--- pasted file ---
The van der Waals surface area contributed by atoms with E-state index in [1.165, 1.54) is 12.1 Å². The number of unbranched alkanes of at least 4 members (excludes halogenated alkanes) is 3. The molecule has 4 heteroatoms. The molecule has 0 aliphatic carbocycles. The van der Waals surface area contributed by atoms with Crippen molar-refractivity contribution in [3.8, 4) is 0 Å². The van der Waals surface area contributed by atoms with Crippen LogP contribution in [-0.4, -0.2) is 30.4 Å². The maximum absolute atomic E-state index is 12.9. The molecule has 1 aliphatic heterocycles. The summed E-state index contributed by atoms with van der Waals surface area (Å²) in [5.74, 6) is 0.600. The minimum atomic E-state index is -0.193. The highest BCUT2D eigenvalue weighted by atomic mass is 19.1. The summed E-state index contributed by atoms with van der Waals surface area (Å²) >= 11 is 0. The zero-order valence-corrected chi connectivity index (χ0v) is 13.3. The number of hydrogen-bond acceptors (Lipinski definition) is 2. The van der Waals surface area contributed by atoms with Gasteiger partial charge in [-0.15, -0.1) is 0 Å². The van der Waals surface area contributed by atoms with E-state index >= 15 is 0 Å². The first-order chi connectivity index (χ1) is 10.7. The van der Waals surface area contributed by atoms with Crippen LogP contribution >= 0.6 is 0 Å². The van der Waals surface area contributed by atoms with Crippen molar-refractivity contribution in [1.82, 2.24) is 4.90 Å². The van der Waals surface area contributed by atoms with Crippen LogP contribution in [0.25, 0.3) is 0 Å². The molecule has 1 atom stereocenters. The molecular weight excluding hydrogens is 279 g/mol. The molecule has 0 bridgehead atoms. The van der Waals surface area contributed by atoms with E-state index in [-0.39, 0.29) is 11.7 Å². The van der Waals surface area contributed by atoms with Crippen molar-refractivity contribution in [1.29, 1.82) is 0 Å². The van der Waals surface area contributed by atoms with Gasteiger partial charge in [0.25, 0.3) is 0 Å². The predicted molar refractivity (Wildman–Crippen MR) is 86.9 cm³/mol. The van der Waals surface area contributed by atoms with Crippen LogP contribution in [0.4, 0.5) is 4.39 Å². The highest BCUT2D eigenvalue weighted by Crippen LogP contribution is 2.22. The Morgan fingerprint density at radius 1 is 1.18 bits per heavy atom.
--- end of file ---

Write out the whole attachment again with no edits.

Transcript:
The van der Waals surface area contributed by atoms with E-state index in [1.165, 1.54) is 12.1 Å². The number of unbranched alkanes of at least 4 members (excludes halogenated alkanes) is 3. The molecule has 4 heteroatoms. The molecule has 0 aliphatic carbocycles. The van der Waals surface area contributed by atoms with Crippen molar-refractivity contribution in [3.8, 4) is 0 Å². The van der Waals surface area contributed by atoms with Crippen LogP contribution in [-0.4, -0.2) is 30.4 Å². The maximum absolute atomic E-state index is 12.9. The molecule has 1 aliphatic heterocycles. The summed E-state index contributed by atoms with van der Waals surface area (Å²) in [5.74, 6) is 0.600. The minimum atomic E-state index is -0.193. The highest BCUT2D eigenvalue weighted by atomic mass is 19.1. The summed E-state index contributed by atoms with van der Waals surface area (Å²) >= 11 is 0. The zero-order valence-corrected chi connectivity index (χ0v) is 13.3. The number of hydrogen-bond acceptors (Lipinski definition) is 2. The van der Waals surface area contributed by atoms with Gasteiger partial charge in [-0.15, -0.1) is 0 Å². The van der Waals surface area contributed by atoms with E-state index >= 15 is 0 Å². The first-order chi connectivity index (χ1) is 10.7. The van der Waals surface area contributed by atoms with Crippen LogP contribution >= 0.6 is 0 Å². The van der Waals surface area contributed by atoms with Crippen molar-refractivity contribution in [1.82, 2.24) is 4.90 Å². The van der Waals surface area contributed by atoms with Crippen LogP contribution in [0.25, 0.3) is 0 Å². The molecule has 1 atom stereocenters. The molecular weight excluding hydrogens is 279 g/mol. The molecule has 0 bridgehead atoms. The van der Waals surface area contributed by atoms with E-state index in [-0.39, 0.29) is 11.7 Å². The van der Waals surface area contributed by atoms with Crippen molar-refractivity contribution in [1.29, 1.82) is 0 Å². The van der Waals surface area contributed by atoms with Gasteiger partial charge in [0.25, 0.3) is 0 Å². The predicted molar refractivity (Wildman–Crippen MR) is 86.9 cm³/mol. The van der Waals surface area contributed by atoms with Crippen LogP contribution in [0.4, 0.5) is 4.39 Å². The highest BCUT2D eigenvalue weighted by Crippen LogP contribution is 2.22. The Morgan fingerprint density at radius 1 is 1.18 bits per heavy atom.